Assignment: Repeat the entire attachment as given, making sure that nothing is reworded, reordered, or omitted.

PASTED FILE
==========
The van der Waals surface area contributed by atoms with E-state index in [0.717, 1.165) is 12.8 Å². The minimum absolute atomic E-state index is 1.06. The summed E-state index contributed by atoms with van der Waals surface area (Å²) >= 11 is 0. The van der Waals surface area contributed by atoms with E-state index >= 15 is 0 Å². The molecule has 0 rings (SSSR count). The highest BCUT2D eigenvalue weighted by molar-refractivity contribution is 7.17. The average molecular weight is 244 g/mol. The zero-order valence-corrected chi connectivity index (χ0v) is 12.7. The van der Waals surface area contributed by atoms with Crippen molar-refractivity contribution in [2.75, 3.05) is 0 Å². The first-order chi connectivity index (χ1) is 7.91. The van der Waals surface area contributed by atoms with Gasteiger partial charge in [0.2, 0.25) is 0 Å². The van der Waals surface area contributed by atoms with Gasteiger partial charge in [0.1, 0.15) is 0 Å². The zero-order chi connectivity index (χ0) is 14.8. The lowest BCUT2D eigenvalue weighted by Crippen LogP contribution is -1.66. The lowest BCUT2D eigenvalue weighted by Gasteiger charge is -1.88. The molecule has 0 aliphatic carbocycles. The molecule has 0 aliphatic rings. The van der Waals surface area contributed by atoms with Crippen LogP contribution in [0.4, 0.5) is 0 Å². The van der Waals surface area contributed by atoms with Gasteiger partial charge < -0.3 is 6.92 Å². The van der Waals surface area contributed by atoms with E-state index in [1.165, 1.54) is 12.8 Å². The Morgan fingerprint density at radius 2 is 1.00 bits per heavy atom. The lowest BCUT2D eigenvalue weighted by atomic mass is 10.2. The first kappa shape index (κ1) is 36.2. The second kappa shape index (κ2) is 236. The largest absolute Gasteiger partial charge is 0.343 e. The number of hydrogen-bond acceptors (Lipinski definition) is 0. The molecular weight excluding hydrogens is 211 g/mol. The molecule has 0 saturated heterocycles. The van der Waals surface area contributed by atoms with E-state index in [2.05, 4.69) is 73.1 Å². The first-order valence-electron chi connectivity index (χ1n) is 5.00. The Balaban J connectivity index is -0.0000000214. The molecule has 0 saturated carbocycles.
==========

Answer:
The van der Waals surface area contributed by atoms with E-state index in [0.717, 1.165) is 12.8 Å². The minimum absolute atomic E-state index is 1.06. The summed E-state index contributed by atoms with van der Waals surface area (Å²) >= 11 is 0. The van der Waals surface area contributed by atoms with E-state index >= 15 is 0 Å². The molecule has 0 rings (SSSR count). The highest BCUT2D eigenvalue weighted by molar-refractivity contribution is 7.17. The average molecular weight is 244 g/mol. The zero-order valence-corrected chi connectivity index (χ0v) is 12.7. The van der Waals surface area contributed by atoms with Crippen molar-refractivity contribution in [2.75, 3.05) is 0 Å². The first-order chi connectivity index (χ1) is 7.91. The van der Waals surface area contributed by atoms with Gasteiger partial charge in [0.2, 0.25) is 0 Å². The van der Waals surface area contributed by atoms with Gasteiger partial charge in [0.1, 0.15) is 0 Å². The zero-order chi connectivity index (χ0) is 14.8. The lowest BCUT2D eigenvalue weighted by Crippen LogP contribution is -1.66. The lowest BCUT2D eigenvalue weighted by Gasteiger charge is -1.88. The molecule has 0 aliphatic carbocycles. The molecule has 0 aliphatic rings. The van der Waals surface area contributed by atoms with Crippen LogP contribution in [0.4, 0.5) is 0 Å². The van der Waals surface area contributed by atoms with Gasteiger partial charge < -0.3 is 6.92 Å². The van der Waals surface area contributed by atoms with E-state index in [1.165, 1.54) is 12.8 Å². The Morgan fingerprint density at radius 2 is 1.00 bits per heavy atom. The lowest BCUT2D eigenvalue weighted by atomic mass is 10.2. The first kappa shape index (κ1) is 36.2. The second kappa shape index (κ2) is 236. The largest absolute Gasteiger partial charge is 0.343 e. The number of hydrogen-bond acceptors (Lipinski definition) is 0. The molecular weight excluding hydrogens is 211 g/mol. The molecule has 0 saturated heterocycles. The van der Waals surface area contributed by atoms with E-state index in [2.05, 4.69) is 73.1 Å². The first-order valence-electron chi connectivity index (χ1n) is 5.00. The Balaban J connectivity index is -0.0000000214. The molecule has 0 saturated carbocycles.